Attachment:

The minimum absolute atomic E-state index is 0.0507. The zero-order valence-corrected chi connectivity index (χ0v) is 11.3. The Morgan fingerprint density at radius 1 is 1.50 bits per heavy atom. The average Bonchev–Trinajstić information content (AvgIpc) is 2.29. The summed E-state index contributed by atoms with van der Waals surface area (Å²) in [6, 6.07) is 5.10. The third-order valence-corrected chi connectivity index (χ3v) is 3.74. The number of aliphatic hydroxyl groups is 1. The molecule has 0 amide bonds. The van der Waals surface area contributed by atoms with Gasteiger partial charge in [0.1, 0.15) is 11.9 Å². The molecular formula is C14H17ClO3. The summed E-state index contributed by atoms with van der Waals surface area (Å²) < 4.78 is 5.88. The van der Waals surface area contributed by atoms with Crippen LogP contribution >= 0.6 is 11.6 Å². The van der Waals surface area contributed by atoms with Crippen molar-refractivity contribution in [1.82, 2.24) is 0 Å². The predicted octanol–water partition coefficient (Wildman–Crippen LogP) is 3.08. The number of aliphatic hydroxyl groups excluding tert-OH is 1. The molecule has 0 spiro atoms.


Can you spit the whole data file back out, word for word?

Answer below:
The minimum absolute atomic E-state index is 0.0507. The zero-order valence-corrected chi connectivity index (χ0v) is 11.3. The Morgan fingerprint density at radius 1 is 1.50 bits per heavy atom. The average Bonchev–Trinajstić information content (AvgIpc) is 2.29. The summed E-state index contributed by atoms with van der Waals surface area (Å²) in [6, 6.07) is 5.10. The third-order valence-corrected chi connectivity index (χ3v) is 3.74. The number of aliphatic hydroxyl groups is 1. The molecule has 0 amide bonds. The van der Waals surface area contributed by atoms with Gasteiger partial charge in [0.1, 0.15) is 11.9 Å². The molecular formula is C14H17ClO3. The summed E-state index contributed by atoms with van der Waals surface area (Å²) < 4.78 is 5.88. The van der Waals surface area contributed by atoms with Crippen LogP contribution >= 0.6 is 11.6 Å². The van der Waals surface area contributed by atoms with Crippen molar-refractivity contribution in [1.82, 2.24) is 0 Å². The predicted octanol–water partition coefficient (Wildman–Crippen LogP) is 3.08. The number of aliphatic hydroxyl groups excluding tert-OH is 1. The molecule has 0 spiro atoms.